In a highly unusual move, Prime Minister Julia Gillard has announced the next federal election date almost 8 months ahead of time.
Parliament will be dissolved on 12 August this year and the election date will be Saturday 14 September (coinciding with the most holy date on the Jewish calendar Yom Kipur and AFL semi-finals).
Prime Minister Gillard was speaking at the National Press Club today when she surprised members of the Canberra press gallery with an announcement that absolutely nobody saw coming.
The Prime Minister said that she wanted to give the business community and the Australian electorate certainty and the ability to plan for the year ahead.
“I do so not to start the nation’s longest election campaign – quite the opposite,” Ms Gillard told reporters and staff in Canberra.
“It should be clear to all which are the days of governing and which are the days of campaigning… Announcing the election date now enables individuals and business, investors and consumers to plan their year.”
Despite Ms Gillard’s assurances that this announcement will not mean a 227 day election campaign (compared with the usual 30-45 day campaign), there is no doubt this was a highly political move.= display_ad('x18', 'hidden-xs hidden-md mm_incontent', 'MM In Content'); ?>= display_ad('x20', 'visible-xs mm_mob_incontent', 'MM In Content (Mobile)'); ?>
This announcement will have taken the Opposition by surprise and puts immense pressure on the gaffe-prone Tony Abbott to remain mistake-free for a longer period. It also means that the Opposition’s refusal to announce costing and details of their policies until an election campaign was called, will become null and void. The Coalition will be forced to reveal details far earlier than they would otherwise have been expected to.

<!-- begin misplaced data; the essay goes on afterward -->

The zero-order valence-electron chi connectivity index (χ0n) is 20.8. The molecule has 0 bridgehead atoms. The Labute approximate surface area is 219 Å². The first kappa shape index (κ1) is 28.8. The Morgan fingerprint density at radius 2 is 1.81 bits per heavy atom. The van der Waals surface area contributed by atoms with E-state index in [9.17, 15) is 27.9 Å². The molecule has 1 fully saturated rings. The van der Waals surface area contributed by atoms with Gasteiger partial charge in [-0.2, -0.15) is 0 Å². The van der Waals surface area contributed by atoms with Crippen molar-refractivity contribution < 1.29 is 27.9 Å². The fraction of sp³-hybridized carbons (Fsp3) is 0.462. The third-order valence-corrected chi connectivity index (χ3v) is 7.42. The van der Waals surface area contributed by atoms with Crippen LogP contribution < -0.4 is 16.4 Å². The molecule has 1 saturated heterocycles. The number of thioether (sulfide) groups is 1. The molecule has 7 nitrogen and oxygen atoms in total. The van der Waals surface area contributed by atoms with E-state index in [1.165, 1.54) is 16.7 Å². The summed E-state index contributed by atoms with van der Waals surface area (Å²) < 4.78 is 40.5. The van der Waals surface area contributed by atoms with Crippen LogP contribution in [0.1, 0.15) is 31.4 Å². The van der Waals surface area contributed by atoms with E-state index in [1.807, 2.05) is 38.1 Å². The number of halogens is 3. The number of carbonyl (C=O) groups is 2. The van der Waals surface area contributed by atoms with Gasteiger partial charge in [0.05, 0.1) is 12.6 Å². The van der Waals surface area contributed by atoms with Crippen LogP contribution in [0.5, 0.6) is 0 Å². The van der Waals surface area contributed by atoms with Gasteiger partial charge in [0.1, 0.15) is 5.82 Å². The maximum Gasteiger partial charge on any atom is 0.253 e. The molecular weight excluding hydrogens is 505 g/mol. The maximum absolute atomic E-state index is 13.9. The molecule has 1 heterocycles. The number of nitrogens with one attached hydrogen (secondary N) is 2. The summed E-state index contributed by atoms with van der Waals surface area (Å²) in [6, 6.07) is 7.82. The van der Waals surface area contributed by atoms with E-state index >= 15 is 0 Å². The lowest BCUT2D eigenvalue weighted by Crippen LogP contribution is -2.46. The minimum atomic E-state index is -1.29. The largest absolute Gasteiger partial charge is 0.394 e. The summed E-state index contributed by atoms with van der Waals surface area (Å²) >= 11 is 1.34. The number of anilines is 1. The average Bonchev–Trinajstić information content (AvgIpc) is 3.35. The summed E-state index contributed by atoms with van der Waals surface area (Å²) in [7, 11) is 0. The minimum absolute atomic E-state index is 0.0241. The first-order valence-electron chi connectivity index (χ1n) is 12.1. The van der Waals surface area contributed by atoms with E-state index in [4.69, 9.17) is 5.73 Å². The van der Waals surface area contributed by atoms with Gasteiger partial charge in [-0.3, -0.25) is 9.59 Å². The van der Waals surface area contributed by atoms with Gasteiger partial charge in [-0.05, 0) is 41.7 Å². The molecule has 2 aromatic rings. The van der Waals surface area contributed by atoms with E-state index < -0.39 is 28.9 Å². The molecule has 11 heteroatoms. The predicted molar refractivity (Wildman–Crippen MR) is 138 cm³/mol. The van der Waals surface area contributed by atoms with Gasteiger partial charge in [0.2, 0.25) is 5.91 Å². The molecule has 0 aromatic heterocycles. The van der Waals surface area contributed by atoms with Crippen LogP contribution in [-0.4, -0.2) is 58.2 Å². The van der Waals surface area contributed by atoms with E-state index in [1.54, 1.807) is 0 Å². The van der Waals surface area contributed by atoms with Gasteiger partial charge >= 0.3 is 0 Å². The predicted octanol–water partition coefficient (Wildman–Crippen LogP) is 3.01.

On the other hand, the ability to name the date of an election at the last possible moment – and to your own political advantage – has always been considered a very important move in a Prime Minister’s tactical arsenal. That element of surprise is now no longer a tactic available to Ms Gillard.
The Prime Minister has confirmed that she consulted the Deputy Prime Minister Wayne Swan and other senior Labor colleagues ahead of today’s announcement. She has also confirmed the Government is committed to education and disability reform in the coming year – something that is likely to require significant budgetary cuts elsewhere.
Ms Gillard’s announcement will be met with positivity by the business community and has already been welcomed by independent MPs Tony Windsor and Rob Oakshott. The announcement is also likely to open up a debate about fixed term elections, as are currently in place for Australia’s state and territory parliaments.
“Time is not for wasting. So decisions have to be made about how we use our time this year,” Ms Gillard said today.
Ms Gillard explained that she wants to be transparent and upfront with the Australian people who have been frustrated by “months of boiling hot political debate with most of it somewhat ironically about global warming…. In 2013, I am determined their patience is not tried again,” Ms Gillard said.
Here are some of the reactions (both serious and not so serious) to the Prime Minister’s announcement from Twitter:
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Do you think this was a smart political move by Julia Gillard? What sort of issues will affect how you vote in the September election? Who will you be voting for?